Community Broadband Bits Podcast

Community Broadband Bits is a weekly audio show featuring interviews with people building community networks or otherwise involved with Internet policy. You can listen to episodes below or download via Apple, Google, or Spotify. Alternatively if you know what to do with it, copy the feed here.

We also produce a semi-regular video show called Connect This! that has its own site.

We also have an index of all episodes and links to transcripts. Keep up with new developments by subscribing to our one-email-per-week list sharing new stories and resources. We’d love to hear your feedback! Email us.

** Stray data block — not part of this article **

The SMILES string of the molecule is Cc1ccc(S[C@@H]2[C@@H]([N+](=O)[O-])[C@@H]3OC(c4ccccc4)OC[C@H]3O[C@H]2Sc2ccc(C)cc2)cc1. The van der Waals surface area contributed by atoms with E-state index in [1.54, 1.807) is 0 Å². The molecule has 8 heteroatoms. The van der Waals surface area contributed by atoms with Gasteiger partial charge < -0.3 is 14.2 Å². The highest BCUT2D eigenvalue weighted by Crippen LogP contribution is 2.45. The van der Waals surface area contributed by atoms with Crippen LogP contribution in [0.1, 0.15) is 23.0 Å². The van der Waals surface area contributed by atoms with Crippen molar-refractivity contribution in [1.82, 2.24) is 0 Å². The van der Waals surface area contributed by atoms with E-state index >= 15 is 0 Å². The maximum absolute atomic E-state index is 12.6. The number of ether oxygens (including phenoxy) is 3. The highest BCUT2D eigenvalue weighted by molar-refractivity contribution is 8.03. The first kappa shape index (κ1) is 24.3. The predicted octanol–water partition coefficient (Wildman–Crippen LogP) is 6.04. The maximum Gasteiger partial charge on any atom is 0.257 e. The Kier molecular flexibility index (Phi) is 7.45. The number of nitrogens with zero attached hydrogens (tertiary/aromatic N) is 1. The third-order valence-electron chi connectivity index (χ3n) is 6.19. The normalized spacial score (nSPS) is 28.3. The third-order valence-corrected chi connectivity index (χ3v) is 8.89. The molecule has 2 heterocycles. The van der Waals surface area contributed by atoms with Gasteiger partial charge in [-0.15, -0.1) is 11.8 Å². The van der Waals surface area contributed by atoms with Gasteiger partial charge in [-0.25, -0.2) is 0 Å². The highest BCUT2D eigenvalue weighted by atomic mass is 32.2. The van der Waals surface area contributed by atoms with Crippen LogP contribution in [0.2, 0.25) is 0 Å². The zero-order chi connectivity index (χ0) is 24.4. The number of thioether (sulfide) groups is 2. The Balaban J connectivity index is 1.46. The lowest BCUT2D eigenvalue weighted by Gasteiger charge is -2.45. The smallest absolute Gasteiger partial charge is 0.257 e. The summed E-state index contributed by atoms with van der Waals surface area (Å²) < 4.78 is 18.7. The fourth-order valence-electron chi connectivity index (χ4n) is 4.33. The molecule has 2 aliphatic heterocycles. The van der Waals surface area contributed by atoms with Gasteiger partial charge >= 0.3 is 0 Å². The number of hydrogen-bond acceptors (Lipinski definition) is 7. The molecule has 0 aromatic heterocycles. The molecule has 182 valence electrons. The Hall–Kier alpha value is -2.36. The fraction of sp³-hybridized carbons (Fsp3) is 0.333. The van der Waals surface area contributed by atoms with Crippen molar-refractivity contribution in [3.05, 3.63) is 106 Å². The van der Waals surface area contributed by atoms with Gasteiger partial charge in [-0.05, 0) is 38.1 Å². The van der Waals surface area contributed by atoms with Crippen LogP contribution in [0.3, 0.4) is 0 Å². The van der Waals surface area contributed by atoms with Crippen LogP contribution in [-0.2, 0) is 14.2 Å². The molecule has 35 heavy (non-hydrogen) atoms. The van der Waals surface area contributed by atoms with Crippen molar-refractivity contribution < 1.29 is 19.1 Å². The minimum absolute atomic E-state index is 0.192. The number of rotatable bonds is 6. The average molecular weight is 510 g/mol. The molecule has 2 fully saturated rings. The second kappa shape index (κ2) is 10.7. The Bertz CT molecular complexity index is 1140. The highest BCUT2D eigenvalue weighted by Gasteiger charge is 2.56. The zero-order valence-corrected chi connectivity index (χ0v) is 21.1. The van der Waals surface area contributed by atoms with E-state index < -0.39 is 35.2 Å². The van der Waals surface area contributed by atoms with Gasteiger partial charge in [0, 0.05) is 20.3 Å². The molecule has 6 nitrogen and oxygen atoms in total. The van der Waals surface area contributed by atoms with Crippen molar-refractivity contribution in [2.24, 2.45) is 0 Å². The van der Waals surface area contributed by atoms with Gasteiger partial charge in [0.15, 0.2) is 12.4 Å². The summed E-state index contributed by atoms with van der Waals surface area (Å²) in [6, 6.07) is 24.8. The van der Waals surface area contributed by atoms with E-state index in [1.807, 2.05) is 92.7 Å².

“Pushed Through in the Dark of Night:” Ohio Senate Aims to Ban Municipal Broadband - Episode 463 of the Community Broadband Bits Podcast

This week on the podcast Christopher is joined by Douglas Adams, the CMO of Think Marketing (the firm which handles the marketing operations for the municipal network FairlawnGig in Ohio), Ernie Staten, Director of Public Service for the city of Fairlawn, and Angela Siefer, Executive Director of the National Digital Inclusion Alliance.

The topic of the day is the amendment attached to the upcoming budget for the state of Ohio which, if included in the final version, would make Ohio the first state in a decade to erect barriers to the establishment, expansion, and continuing operation of publicly owned and operation broadband networks.